An annual plant with an unpleasant aroma, 100-120 cm tall. The root is branched. Stems are bare, erect. Branches, petioles covered with soft hairs. A developed leaf is usually up to 25 cm long and 20 cm wide. Leaves alternate, broadly ovate or oblong-ovate, with sharp teeth or lobed margin. The base of the leaves is wedge-shaped. Flowers white, funnel-shaped, up to 10 cm long, in leaf spikes. The fruit is an oval, prickly button, opens with four valves. The seeds are flat, black, kidney-shaped. The whole plant is poisonous. Blooms from June to September. The fruits ripen in September, October.
For drugs, the leaves of the plant are collected during the period when the plant begins to bloom until the moment of fruit formation, collected 3-4 times during the vegetation period, watching how strongly the plant grows. The leaves of the plant are quickly dried in forced dryers at a temperature of 40-50C.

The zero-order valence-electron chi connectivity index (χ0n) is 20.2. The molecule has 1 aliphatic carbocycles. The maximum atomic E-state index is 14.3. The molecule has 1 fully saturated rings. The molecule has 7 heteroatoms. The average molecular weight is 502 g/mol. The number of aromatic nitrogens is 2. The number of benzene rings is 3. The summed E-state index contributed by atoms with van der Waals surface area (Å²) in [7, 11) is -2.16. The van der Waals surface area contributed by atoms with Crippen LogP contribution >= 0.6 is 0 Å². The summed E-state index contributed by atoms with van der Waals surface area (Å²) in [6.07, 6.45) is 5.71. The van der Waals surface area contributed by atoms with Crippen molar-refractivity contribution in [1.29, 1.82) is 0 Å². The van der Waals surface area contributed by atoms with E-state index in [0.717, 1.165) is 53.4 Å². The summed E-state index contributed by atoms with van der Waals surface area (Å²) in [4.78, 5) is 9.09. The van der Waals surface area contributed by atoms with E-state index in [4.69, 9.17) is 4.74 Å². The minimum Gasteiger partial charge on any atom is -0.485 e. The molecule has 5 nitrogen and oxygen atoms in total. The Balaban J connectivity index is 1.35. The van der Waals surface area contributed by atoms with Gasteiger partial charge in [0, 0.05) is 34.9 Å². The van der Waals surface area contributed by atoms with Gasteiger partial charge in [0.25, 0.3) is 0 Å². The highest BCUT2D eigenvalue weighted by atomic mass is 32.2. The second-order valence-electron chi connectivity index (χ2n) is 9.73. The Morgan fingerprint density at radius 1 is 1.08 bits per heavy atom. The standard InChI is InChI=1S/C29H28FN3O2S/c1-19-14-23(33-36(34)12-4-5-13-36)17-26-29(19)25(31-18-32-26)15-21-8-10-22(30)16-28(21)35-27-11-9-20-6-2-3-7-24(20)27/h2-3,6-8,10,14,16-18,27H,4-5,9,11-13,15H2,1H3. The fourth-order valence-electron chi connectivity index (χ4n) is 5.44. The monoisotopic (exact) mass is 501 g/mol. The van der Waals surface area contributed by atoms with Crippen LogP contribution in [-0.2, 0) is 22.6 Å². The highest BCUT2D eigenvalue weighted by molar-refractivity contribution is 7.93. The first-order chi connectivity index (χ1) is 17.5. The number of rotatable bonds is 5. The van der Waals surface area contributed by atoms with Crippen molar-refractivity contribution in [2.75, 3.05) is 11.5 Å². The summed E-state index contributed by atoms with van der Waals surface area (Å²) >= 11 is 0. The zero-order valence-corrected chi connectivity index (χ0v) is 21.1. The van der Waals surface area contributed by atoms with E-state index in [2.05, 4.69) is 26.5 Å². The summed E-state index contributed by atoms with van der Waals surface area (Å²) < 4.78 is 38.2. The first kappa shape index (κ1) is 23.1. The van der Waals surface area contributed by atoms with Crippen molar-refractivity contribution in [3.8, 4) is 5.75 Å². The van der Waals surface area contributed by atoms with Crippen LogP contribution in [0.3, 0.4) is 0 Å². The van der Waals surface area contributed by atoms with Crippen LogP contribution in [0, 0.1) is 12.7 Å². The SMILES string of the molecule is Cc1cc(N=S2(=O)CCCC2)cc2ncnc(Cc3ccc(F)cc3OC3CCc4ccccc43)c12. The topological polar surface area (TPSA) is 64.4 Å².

All parts of the plant contain alkaloids, mainly hyoscyamine, atropine, scopolamine: in the leaves 0.23-0.37%, in the stem - 0.06-0.24%, in the roots - 0.12-0.27%, in the flowers - 0.13-1.9%, in the seeds 0.08-0.22%. In addition, Thorn-apple leaves also contain essential oils up to 0.04%, carotene up to 0.1% and tannins up to 1.7%.
Thorn-apple seeds contain 17-25% vegetable fat, which consists of various glycerides: linoleic - 45%, oleic - 40%, palminte - 12%, sterol - 2% and lignoceric acids.
The therapeutic cholinolytic and spasmolytic properties of Thorn-apple are due to the presence of hyoscyamine and other alkaloids. Preparations of Thorn-apple leaves are effective in treating feverish coughs and in relieving bronchial muscle spasms.
The prickly Thorn-apple has long been known as a poisonous and medicinal plant. Medieval chronicles show that its leaves were used as a pain reliever in Europe. In the field of folk medicine, it has long been used to treat mental and nervous diseases. Also used to treat chronic and acute rheumatism, neuralgia and shortness of breath.